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Cornell in Rome

College of Architecture, Art and Planning

Tour Around Rome’s Periphery

Yesterday, the planning students, led by Prof. Smith, Prof. Berruti & Carlotta Fioretti, took a bus tour around the peripheral areas of Rome. Despite the fact that almost all of us had worked till around 2am the night before, we were all extremely excited about the trip, particularly because it was exclusive to the planning department.

We first went to a modern church in the east side of Rome. Resembling the Sydney Opera House, the church was actually holding a funeral. As such, unfortunately we could not go inside. Nevertheless by just merely looking at it from outside, I felt the building was more like a modern conference center than a church. Having visited so many old churches this semester, this modern church was definitely very refreshing for me. After visiting the church we had a picnic lunch at a small neighborhood park. Without much time constraints we all manageda very relaxing lunch that was full of sandwiches and conversations pertaining to course pre-enrollment for Fall 2009, CRP classes, projects and our Cornell experience.

Of course, one sandwich could not feed us planners well. Thanks to Prof. Smith, we went to a port (which was full of yachts), and got an ice-cream at a bar there. Despite the warm weather in central Rome, the port was extremely windy. Having not seen a sea for a while, I felt really good to be just standing along the coast and enjoying the wind.

The highlight of the trip was probably the visitation to the public housing estate at Corviale- throughout the semester, we had not really studied public housing in depth. As such, when I saw the public housing, I was quite shocked to realize that Italy has such a mega-structure to house its people of lower income. Even though Prof. Smith had earlier pointed out, “if you happen to see a tower, 15 stories maybe, in Rome, it is probably a public housing”, I just did not expect that there would be such an enormous public housing estate. We all agreed that although the outlook of the housing is in fact pretty good (there is even a amphitheater!), the maintenance condition is just not satisfactory. Interestingly, I also learned that the middle floor of the buildings is usually used as shops or common areas. As such, instead of spreading the uses horizontally (e.g. common areas and retail shops in between houses), they used a vertical approach to locate the uses. In addition, Prof. Smith told us that some of the occupants do not pay rent at all. This was a shock to me that nothing had been done by the government to deal with the problem.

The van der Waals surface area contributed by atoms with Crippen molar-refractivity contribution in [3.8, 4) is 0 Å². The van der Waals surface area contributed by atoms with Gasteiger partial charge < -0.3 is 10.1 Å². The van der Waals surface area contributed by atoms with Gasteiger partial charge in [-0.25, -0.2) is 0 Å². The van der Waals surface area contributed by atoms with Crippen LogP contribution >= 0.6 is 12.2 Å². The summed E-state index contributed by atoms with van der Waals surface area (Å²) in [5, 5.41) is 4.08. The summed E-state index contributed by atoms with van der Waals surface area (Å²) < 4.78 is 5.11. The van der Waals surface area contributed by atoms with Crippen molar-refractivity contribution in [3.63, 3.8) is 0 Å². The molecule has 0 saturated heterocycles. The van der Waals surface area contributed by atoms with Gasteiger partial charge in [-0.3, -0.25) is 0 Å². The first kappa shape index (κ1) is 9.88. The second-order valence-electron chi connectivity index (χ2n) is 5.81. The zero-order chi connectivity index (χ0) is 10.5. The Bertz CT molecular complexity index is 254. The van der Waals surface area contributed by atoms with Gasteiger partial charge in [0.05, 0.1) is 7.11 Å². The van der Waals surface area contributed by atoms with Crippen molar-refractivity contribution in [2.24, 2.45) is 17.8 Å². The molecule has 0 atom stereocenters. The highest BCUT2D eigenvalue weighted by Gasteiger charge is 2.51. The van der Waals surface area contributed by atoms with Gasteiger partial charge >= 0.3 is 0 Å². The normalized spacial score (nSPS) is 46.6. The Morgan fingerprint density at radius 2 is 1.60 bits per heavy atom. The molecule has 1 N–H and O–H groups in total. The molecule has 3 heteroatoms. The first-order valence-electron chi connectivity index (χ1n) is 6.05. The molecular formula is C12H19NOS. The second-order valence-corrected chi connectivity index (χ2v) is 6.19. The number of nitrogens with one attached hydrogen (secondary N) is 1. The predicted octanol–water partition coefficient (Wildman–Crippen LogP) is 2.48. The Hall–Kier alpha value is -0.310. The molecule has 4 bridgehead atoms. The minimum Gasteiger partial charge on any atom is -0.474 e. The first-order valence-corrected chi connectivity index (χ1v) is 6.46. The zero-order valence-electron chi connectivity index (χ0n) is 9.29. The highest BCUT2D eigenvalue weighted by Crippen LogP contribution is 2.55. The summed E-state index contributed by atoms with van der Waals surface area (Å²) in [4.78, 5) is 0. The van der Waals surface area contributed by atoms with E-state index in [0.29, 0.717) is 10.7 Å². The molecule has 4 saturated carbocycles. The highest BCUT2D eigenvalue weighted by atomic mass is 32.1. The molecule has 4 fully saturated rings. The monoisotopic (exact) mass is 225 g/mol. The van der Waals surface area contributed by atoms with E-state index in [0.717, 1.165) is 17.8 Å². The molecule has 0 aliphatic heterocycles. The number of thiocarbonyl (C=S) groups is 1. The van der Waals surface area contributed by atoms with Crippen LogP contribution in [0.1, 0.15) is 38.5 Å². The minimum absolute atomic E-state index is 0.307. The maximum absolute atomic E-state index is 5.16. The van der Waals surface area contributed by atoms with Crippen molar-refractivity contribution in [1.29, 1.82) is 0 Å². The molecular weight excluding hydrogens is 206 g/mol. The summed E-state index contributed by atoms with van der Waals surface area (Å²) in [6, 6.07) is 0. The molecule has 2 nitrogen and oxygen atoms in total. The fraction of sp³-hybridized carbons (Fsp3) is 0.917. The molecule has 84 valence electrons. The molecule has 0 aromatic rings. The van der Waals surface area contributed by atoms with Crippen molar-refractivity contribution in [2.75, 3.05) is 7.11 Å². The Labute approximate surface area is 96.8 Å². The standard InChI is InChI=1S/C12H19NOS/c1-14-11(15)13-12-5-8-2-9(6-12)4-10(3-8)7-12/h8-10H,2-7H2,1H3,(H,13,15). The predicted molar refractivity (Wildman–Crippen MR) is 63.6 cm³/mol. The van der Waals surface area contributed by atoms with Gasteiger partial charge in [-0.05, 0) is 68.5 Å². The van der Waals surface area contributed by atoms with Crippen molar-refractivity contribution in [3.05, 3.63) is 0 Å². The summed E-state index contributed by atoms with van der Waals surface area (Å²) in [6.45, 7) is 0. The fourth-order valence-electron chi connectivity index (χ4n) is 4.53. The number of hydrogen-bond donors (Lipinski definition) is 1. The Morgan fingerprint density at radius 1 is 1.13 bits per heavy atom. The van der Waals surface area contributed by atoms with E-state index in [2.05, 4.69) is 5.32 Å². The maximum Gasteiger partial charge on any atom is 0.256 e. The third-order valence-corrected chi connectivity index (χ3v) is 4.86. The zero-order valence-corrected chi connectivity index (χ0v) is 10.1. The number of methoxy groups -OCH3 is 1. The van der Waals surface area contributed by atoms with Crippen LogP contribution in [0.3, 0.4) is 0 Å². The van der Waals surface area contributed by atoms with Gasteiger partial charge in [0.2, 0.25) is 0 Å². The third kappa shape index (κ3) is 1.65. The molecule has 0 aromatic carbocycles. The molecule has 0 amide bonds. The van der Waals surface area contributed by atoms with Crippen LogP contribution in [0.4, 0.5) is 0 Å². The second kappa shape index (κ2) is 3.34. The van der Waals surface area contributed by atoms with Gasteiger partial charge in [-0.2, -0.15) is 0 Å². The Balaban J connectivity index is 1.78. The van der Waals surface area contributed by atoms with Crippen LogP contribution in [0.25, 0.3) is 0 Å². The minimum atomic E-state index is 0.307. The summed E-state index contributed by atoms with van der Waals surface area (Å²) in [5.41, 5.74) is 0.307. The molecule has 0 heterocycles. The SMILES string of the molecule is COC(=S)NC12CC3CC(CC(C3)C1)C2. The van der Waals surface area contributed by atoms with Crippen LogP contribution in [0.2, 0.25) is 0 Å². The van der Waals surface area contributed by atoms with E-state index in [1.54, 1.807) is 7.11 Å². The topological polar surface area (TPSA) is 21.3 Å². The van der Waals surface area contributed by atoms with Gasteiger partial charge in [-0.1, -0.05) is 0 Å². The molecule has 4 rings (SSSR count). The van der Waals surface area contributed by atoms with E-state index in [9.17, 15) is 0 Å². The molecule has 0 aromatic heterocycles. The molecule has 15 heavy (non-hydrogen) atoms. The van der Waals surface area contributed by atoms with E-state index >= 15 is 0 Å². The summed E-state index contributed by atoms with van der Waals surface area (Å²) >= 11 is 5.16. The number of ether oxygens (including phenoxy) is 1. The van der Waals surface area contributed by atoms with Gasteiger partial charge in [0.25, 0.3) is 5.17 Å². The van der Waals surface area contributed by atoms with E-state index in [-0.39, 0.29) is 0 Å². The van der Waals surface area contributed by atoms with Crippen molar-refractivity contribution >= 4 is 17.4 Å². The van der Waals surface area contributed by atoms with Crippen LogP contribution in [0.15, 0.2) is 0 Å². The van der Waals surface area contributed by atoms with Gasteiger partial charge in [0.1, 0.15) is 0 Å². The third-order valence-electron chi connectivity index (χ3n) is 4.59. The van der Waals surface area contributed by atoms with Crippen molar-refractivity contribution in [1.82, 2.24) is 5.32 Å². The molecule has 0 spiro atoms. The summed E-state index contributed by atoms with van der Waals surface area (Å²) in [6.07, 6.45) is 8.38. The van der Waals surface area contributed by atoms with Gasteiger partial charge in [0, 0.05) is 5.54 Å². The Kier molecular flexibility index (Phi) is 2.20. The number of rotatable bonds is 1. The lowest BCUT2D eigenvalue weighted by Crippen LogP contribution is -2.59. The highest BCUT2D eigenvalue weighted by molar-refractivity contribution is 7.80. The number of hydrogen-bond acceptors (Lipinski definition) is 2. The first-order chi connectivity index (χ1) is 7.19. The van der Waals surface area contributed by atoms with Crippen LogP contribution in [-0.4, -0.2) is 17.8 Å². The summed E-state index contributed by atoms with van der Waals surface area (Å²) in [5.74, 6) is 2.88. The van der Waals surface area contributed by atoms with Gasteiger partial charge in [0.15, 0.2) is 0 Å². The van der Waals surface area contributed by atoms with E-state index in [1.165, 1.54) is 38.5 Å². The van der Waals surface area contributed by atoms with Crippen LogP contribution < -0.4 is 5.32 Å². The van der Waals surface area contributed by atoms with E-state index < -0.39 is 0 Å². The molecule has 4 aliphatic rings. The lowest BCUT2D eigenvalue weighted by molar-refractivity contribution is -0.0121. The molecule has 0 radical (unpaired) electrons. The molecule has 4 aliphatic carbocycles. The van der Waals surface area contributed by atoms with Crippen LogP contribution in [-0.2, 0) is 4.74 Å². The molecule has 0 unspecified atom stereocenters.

All in all, this tour was a great opportunity for us to jump beyond the limits of central Rome and to explore the very nice green areas in the periphery.

Public Housing
Public Housing

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